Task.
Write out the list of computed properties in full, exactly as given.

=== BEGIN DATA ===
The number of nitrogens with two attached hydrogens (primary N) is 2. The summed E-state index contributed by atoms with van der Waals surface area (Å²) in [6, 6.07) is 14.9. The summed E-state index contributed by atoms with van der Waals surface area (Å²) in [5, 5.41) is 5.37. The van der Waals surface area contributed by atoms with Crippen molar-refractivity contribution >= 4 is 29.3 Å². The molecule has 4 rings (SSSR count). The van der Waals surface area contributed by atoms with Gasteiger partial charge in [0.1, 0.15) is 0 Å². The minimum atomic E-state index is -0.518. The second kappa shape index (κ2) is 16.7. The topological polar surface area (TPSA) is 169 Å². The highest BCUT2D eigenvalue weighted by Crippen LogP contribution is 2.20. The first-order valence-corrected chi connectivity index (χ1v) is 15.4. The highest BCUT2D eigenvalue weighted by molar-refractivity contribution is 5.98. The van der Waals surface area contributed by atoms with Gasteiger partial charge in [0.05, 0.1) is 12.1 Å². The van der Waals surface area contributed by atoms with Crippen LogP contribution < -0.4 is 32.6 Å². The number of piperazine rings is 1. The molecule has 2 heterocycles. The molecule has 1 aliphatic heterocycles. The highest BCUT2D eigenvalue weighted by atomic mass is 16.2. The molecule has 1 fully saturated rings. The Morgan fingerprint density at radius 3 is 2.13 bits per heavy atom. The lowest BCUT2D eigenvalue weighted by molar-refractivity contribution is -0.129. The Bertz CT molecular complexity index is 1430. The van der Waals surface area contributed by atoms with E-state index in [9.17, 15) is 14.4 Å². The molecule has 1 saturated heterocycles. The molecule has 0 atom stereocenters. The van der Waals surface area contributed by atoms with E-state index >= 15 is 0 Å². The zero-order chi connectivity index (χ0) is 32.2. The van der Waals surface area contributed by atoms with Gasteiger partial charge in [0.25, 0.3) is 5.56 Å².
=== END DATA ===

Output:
The number of nitrogens with two attached hydrogens (primary N) is 2. The summed E-state index contributed by atoms with van der Waals surface area (Å²) in [6, 6.07) is 14.9. The summed E-state index contributed by atoms with van der Waals surface area (Å²) in [5, 5.41) is 5.37. The van der Waals surface area contributed by atoms with Crippen molar-refractivity contribution >= 4 is 29.3 Å². The molecule has 4 rings (SSSR count). The van der Waals surface area contributed by atoms with Gasteiger partial charge in [0.1, 0.15) is 0 Å². The minimum atomic E-state index is -0.518. The second kappa shape index (κ2) is 16.7. The topological polar surface area (TPSA) is 169 Å². The highest BCUT2D eigenvalue weighted by Crippen LogP contribution is 2.20. The first-order valence-corrected chi connectivity index (χ1v) is 15.4. The highest BCUT2D eigenvalue weighted by molar-refractivity contribution is 5.98. The van der Waals surface area contributed by atoms with Gasteiger partial charge in [0.05, 0.1) is 12.1 Å². The van der Waals surface area contributed by atoms with Crippen LogP contribution < -0.4 is 32.6 Å². The number of piperazine rings is 1. The molecule has 2 heterocycles. The molecule has 1 aliphatic heterocycles. The highest BCUT2D eigenvalue weighted by atomic mass is 16.2. The molecule has 1 fully saturated rings. The Morgan fingerprint density at radius 3 is 2.13 bits per heavy atom. The lowest BCUT2D eigenvalue weighted by molar-refractivity contribution is -0.129. The Bertz CT molecular complexity index is 1430. The van der Waals surface area contributed by atoms with E-state index in [9.17, 15) is 14.4 Å². The molecule has 1 saturated heterocycles. The molecule has 0 atom stereocenters. The van der Waals surface area contributed by atoms with E-state index >= 15 is 0 Å². The zero-order chi connectivity index (χ0) is 32.2. The van der Waals surface area contributed by atoms with Gasteiger partial charge in [0.25, 0.3) is 5.56 Å².